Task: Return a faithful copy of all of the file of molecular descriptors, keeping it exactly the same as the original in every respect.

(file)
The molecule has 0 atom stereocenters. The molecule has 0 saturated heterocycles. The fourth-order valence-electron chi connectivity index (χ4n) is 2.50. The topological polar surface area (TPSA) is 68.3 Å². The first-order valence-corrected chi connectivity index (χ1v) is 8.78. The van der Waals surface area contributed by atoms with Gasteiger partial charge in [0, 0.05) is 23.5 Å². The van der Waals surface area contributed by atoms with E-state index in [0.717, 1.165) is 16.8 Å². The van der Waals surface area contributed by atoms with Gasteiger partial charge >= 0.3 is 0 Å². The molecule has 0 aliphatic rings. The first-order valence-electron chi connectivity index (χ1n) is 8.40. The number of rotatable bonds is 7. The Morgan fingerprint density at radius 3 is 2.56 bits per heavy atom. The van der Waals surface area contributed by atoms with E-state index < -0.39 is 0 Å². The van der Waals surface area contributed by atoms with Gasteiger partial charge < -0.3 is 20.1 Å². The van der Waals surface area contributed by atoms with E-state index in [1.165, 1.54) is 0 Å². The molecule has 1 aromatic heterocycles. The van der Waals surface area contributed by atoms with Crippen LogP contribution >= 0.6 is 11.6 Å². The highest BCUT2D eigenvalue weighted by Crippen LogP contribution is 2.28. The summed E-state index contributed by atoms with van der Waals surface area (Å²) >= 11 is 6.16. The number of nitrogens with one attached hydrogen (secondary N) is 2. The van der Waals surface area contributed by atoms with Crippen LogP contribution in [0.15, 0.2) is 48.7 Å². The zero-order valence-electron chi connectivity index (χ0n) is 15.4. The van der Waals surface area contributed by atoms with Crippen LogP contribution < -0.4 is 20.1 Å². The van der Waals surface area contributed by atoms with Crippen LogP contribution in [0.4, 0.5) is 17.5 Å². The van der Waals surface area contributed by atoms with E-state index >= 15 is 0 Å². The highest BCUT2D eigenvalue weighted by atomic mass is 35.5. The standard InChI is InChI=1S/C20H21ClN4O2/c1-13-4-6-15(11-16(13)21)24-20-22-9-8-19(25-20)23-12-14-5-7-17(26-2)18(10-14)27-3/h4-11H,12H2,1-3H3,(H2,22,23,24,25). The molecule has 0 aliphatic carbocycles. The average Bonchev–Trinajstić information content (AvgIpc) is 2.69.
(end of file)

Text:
The molecule has 0 atom stereocenters. The molecule has 0 saturated heterocycles. The fourth-order valence-electron chi connectivity index (χ4n) is 2.50. The topological polar surface area (TPSA) is 68.3 Å². The first-order valence-corrected chi connectivity index (χ1v) is 8.78. The van der Waals surface area contributed by atoms with Gasteiger partial charge in [0, 0.05) is 23.5 Å². The van der Waals surface area contributed by atoms with E-state index in [0.717, 1.165) is 16.8 Å². The van der Waals surface area contributed by atoms with Gasteiger partial charge >= 0.3 is 0 Å². The molecule has 0 aliphatic rings. The first-order valence-electron chi connectivity index (χ1n) is 8.40. The number of rotatable bonds is 7. The Morgan fingerprint density at radius 3 is 2.56 bits per heavy atom. The van der Waals surface area contributed by atoms with E-state index < -0.39 is 0 Å². The van der Waals surface area contributed by atoms with Gasteiger partial charge < -0.3 is 20.1 Å². The van der Waals surface area contributed by atoms with E-state index in [1.165, 1.54) is 0 Å². The molecule has 1 aromatic heterocycles. The van der Waals surface area contributed by atoms with Crippen LogP contribution >= 0.6 is 11.6 Å². The highest BCUT2D eigenvalue weighted by Crippen LogP contribution is 2.28. The summed E-state index contributed by atoms with van der Waals surface area (Å²) >= 11 is 6.16. The number of nitrogens with one attached hydrogen (secondary N) is 2. The van der Waals surface area contributed by atoms with Crippen LogP contribution in [0.15, 0.2) is 48.7 Å². The zero-order valence-electron chi connectivity index (χ0n) is 15.4. The van der Waals surface area contributed by atoms with Crippen LogP contribution < -0.4 is 20.1 Å². The van der Waals surface area contributed by atoms with Crippen LogP contribution in [0.4, 0.5) is 17.5 Å². The van der Waals surface area contributed by atoms with E-state index >= 15 is 0 Å². The highest BCUT2D eigenvalue weighted by atomic mass is 35.5. The standard InChI is InChI=1S/C20H21ClN4O2/c1-13-4-6-15(11-16(13)21)24-20-22-9-8-19(25-20)23-12-14-5-7-17(26-2)18(10-14)27-3/h4-11H,12H2,1-3H3,(H2,22,23,24,25). The molecule has 0 aliphatic carbocycles. The average Bonchev–Trinajstić information content (AvgIpc) is 2.69.